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How to file for disability, Filing for SSI
Disability Requirements, Disability Status
How long is the wait?, Disability Application
The Social Security List of Impairments
Qualifying for Disability, Mental Disability
Disability Lawyer Info, Disability Back Pay

Will An Attorney Be More Successful On A Social Security Disability or SSI Appeal?



 
This question depends upon the disability claimant and the level of appeal their disability claim is at. Some disability claimants have mental or physical conditions that make it difficult for them to file their own appeals. Generally, I would say that if a disability applicant can complete their reconsideration appeal paperwork, they do not need an attorney or Social Security Disability representative. The reason being: the attorney or representative can do no more for the claimant than they can do for themselves at the reconsideration appeal level.

My opinion, however, changes if the disability claimant is not capable of completing their reconsideration appeal due some kind of mental or physical problem. If a disability claimant has a condition, or conditions, that would interfere with them being able to complete their appeal forms, they should by all means obtain the services of an attorney or Social Security Disability non-attorney representative to file their reconsideration appeal, or any other appeals that are necessary.



It has been my experience that attorneys or Social Security representatives are more successful in winning disability hearing appeals. Not only has it been my experience, but national statistics indicate that disability claimants with representation are up to fifty percent more likely to win their disability benefits at a social security hearing than those who do not have an attorney or representative.

What are the differences between reconsideration appeals and administrative law judge hearings that might enable attorneys or Social Security representatives to be more successful in winning benefits? The biggest difference is the fact that disability hearings are held in a courtroom--albeit an informal court setting--before an administrative law judge.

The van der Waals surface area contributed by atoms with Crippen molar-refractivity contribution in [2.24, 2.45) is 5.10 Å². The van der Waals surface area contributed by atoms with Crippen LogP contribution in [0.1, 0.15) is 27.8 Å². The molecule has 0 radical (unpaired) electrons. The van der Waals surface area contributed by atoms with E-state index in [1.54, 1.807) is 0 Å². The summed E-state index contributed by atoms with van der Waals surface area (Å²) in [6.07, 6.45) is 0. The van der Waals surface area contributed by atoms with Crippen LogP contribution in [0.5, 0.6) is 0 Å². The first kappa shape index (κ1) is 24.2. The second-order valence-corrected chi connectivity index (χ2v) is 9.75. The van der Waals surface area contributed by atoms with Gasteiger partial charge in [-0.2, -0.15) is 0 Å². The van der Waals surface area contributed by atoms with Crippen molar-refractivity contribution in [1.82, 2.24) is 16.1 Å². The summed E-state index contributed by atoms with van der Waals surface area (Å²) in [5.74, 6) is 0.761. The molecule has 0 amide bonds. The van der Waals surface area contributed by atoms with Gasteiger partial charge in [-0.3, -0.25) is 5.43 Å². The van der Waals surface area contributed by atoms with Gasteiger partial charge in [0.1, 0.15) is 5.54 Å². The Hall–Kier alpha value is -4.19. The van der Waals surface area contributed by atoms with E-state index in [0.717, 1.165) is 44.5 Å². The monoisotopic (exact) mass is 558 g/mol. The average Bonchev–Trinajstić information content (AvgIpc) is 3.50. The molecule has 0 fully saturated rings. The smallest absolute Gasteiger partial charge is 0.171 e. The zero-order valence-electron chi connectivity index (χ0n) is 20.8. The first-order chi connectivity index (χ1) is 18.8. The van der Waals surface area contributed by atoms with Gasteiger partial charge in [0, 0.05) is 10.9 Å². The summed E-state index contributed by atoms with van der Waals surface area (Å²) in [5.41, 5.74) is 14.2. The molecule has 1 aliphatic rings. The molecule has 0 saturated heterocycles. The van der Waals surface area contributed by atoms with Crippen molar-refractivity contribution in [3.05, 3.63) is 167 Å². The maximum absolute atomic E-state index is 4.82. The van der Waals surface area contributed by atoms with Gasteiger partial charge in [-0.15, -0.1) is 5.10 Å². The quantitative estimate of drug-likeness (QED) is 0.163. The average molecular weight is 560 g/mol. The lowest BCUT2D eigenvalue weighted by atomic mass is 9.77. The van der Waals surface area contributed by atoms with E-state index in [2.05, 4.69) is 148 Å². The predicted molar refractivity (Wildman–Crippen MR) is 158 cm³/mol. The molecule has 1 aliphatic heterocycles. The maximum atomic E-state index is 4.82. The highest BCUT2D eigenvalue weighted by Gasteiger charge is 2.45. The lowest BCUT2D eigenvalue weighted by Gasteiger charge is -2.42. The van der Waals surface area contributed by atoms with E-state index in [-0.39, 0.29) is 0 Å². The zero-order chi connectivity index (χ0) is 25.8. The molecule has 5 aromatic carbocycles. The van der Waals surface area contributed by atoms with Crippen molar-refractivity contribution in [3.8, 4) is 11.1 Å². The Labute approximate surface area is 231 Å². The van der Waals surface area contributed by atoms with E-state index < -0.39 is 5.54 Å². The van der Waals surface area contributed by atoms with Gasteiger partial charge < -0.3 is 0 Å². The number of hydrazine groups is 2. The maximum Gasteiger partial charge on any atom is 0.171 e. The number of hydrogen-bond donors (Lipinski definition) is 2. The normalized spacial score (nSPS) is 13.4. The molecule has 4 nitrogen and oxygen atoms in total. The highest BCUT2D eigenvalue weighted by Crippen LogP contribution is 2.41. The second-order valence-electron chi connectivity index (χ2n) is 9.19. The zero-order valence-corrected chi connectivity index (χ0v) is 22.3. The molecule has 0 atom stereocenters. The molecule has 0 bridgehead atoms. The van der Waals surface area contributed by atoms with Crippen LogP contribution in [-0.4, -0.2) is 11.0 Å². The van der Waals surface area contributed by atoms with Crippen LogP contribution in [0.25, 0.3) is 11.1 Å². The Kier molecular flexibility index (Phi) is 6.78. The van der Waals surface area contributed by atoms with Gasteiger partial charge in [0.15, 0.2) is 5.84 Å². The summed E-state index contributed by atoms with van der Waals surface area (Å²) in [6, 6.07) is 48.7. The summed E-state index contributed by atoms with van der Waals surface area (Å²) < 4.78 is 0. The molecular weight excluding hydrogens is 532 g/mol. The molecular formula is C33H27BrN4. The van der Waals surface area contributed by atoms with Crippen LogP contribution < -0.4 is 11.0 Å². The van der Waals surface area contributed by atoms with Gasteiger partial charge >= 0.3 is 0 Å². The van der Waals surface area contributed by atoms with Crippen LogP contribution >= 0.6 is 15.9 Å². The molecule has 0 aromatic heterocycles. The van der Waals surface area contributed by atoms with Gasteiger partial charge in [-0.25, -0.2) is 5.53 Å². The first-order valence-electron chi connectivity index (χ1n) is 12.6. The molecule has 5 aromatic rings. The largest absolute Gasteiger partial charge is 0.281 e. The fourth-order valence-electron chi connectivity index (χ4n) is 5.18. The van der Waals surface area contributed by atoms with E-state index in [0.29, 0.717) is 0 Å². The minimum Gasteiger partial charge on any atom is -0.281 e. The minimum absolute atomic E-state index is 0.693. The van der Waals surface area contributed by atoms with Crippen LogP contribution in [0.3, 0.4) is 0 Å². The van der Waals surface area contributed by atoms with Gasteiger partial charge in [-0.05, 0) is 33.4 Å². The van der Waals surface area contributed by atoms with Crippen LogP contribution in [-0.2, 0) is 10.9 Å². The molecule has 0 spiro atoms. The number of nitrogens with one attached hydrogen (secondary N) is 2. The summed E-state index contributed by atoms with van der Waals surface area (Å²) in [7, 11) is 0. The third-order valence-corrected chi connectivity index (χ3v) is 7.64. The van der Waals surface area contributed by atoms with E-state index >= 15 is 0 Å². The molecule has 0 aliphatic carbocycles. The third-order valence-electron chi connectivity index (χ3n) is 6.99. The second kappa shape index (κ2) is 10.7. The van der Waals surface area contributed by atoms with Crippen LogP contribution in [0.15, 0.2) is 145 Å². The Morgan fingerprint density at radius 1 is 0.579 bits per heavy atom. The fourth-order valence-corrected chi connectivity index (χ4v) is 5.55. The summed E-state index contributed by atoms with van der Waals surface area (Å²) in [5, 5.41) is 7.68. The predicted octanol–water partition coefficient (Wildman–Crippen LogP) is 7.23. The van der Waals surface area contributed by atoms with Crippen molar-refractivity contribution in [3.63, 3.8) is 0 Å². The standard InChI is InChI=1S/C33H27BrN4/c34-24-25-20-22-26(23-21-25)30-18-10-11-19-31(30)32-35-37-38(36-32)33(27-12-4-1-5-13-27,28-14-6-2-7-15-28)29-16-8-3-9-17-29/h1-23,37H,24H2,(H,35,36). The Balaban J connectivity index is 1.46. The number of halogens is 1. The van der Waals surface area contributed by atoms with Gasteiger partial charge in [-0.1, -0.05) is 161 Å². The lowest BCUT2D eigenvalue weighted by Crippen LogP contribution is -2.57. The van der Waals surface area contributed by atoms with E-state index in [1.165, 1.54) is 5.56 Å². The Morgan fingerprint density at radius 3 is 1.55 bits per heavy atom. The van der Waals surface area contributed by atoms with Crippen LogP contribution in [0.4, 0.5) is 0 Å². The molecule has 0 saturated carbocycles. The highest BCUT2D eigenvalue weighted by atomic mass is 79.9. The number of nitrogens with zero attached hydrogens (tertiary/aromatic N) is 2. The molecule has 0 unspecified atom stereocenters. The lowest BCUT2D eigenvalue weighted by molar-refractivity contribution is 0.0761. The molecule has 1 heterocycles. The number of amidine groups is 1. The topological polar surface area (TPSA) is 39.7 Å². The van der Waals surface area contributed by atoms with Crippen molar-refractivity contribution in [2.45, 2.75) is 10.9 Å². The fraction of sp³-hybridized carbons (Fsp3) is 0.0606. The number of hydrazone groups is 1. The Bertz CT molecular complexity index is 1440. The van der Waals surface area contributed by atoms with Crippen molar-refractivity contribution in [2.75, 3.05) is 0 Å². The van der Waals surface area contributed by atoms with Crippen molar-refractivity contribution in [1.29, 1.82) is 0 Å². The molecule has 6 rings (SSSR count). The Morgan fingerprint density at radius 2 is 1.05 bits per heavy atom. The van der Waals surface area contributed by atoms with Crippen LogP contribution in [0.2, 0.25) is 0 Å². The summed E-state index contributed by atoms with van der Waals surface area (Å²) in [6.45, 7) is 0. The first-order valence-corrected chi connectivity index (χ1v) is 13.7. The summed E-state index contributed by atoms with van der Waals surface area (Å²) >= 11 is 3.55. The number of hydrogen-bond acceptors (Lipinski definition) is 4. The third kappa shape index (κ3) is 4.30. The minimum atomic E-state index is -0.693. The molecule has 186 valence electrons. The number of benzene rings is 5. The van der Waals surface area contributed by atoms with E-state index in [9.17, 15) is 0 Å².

To that end, it is beneficial to have someone who knows the vocational rules, listing impairment criteria, and other Social Security Disability guidelines so that they can present your disability claim to an administrative law judge who is familiar with those same guidelines.

In addition to presenting your disability case in the best possible light, your attorney or representative is able to get updated medical evidence to support your disability claim.

It is true that some individuals would win their disability benefits at a disability hearing not matter what based strictly on the medical information in the file; however, there are many others for which an attorney or representative might be able to gather and present information that could make the difference between an approval or denial. If you have to appeal your disability claim to an administrative law judge hearing, you should most certainly consider representation.








Essential Questions

What is the Social Security Disability SSI list of impairments?

Can you work while getting or applying for Disability?

How Often Does Social Security Approve Disability The First Time You Apply?

Tips for getting Social Security Disability or SSI benefits approved

What medical conditions will get you approved for disability?

What kind of Mental Problems Qualify for Disability?

Receiving a Disability Award Letter